I believe everyone in the industry could agree that the entertainment value of racing in Maryland is not what it could be. Can you share some specifics as to what your group would do to upgrade the experience?
“People with no background whatsoever at running a racetrack love to zero in on ‘entertainment,’ and talk expansively about all the money they are going to invest and all the wonderful things they’re going to do to enhance the ‘entertainment experience’ at the track. They miss the simple reality, however, that the basic product we sell to our customers is wagering on horse racing, just like the basic product that McDonalds sells is hamburgers. You can talk all you want about fish sandwiches, salads, Ronald McDonald, and “family fun centers,” but if McDonalds has bad hamburgers, then it’s going to fail even if all those other things are right.
“Don’t get me wrong—having modern and attractive facilities, good food, etc., are all very important, and new ideas and innovative approaches to enhancing the entertainment experience of racing fans are always welcome. A top priority, however, must and will be restoring the quality and attractiveness of the live racing, because that is the core product.
“A foundational cornerstone of our business plan—and we feel strongly the only viable way to achieve the modern facilities, new restaurants, and expanded entertainment options that everyone longs for—is to create one integrated facility, modeled after a first-class Las Vegas casino, where racing and VLT gaming are side-by-side. Racing patrons and gaming patrons will share common infrastructure—structured parking, road systems, the building itself—and common amenities—restaurants, bars, entertainment venues, etc. The cost of creating this facility will be financed by revenues from the VLTs as well as the Racetrack Facility Renewal Account, both of which are necessary in order to make such a development financially viable and thus a reality.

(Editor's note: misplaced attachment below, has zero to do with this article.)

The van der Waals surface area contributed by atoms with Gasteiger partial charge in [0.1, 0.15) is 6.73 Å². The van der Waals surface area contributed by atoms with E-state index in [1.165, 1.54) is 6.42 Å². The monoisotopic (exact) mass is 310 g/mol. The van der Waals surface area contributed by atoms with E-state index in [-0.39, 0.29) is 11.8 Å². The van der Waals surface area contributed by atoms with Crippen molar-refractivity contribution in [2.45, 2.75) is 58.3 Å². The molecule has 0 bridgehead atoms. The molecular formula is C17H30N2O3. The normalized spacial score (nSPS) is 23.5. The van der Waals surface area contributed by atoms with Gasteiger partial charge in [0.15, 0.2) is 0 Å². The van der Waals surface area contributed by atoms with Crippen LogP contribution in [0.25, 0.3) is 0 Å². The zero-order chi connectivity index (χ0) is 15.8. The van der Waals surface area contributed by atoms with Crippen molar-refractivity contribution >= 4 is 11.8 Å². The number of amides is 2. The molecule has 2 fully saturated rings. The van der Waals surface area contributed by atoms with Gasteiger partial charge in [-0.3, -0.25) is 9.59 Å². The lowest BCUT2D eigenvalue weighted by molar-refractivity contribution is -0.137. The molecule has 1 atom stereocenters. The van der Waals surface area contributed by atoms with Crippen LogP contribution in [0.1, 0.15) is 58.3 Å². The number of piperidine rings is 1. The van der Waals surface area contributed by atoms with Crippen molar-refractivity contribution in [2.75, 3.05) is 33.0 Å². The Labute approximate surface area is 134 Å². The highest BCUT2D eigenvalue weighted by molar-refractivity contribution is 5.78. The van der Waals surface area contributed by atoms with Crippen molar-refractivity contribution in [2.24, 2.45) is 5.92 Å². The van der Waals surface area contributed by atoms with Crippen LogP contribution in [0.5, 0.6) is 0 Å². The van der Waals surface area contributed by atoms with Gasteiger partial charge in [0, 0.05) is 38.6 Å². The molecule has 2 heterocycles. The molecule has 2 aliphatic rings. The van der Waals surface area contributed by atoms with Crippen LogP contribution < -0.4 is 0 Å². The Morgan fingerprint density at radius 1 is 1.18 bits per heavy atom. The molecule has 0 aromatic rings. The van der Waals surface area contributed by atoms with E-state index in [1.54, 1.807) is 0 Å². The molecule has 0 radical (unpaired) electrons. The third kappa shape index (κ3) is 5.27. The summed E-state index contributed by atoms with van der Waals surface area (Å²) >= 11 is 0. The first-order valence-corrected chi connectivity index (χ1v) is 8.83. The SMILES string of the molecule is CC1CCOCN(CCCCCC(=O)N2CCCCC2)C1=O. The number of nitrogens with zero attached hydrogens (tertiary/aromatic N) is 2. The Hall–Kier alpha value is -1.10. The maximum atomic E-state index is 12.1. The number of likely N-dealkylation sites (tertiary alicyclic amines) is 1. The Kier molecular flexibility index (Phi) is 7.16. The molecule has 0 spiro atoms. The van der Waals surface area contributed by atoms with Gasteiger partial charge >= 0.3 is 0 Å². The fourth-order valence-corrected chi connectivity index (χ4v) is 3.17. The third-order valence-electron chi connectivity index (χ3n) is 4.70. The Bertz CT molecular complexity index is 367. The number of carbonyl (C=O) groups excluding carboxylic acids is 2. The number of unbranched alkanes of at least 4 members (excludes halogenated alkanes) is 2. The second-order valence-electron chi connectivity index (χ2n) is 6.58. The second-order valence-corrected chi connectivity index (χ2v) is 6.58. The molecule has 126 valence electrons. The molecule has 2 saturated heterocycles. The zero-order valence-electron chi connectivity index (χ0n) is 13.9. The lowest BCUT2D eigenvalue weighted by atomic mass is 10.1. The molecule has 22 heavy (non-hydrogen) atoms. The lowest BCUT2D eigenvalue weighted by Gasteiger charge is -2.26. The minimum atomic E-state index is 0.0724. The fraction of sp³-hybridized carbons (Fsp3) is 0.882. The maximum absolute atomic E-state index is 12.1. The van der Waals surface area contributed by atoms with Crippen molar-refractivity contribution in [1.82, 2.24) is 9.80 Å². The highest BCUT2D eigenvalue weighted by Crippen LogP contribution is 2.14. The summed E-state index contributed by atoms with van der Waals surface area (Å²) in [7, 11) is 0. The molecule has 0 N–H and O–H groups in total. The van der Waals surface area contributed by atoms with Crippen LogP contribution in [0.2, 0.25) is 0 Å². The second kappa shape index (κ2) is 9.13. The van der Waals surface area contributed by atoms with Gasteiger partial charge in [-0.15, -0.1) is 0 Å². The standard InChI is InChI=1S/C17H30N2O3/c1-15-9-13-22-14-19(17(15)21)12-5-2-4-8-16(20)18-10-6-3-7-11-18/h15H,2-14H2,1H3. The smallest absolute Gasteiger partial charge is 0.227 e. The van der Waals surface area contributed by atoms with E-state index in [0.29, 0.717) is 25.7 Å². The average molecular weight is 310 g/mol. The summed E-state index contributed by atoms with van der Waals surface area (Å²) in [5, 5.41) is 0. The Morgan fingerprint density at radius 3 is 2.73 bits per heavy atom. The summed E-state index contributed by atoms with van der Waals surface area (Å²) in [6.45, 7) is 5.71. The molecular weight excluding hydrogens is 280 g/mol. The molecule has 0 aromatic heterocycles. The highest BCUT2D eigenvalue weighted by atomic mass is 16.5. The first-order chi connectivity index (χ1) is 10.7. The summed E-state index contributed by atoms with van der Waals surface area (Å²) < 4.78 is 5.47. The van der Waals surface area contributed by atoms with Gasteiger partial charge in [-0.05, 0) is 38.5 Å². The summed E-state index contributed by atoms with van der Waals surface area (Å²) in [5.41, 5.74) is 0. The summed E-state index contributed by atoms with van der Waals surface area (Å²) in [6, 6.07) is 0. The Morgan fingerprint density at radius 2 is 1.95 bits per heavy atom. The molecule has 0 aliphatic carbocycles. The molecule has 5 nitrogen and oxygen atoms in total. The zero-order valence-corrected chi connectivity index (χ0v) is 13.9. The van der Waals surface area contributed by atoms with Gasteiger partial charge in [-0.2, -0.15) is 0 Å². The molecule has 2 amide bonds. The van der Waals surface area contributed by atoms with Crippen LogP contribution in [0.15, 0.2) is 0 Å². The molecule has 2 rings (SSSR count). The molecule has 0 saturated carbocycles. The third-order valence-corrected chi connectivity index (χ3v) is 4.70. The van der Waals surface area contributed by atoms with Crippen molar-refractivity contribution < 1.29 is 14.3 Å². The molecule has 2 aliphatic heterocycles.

“There will also be tremendous marketing synergies between the VLT and racing operations, allowing racing to benefit from all the marketing dollars generated by the VLT operation. All advertising dollars will be directed towards getting people to come to one venue—Laurel—where they could experience and enjoy VLT gaming and racing, as well as the common amenities that will be available to all customers. The ‘Players’ Rewards’ program will reward customers for dollars spent on both VLT gaming and pari-mutuel wagering. Thus the ability to grow the racing business will expand geometrically.”
You’ve been around Maryland racing all of our life. What is one, singular moment that captured your imagination?
“Without a doubt, the 1989 Preakness (gr. I) between the great Easy Goer and the incomparable Sunday Silence. I’ll never forget watching them battle eyeball-to-eyeball from halfway around the far turn all the way through the entire length of the Pimlico stretch. It was my Dad’s last Preakness, and he began the trophy presentation with the words, ‘You’ve seen the best that our sport has to offer.’ Of course, he was absolutely right.”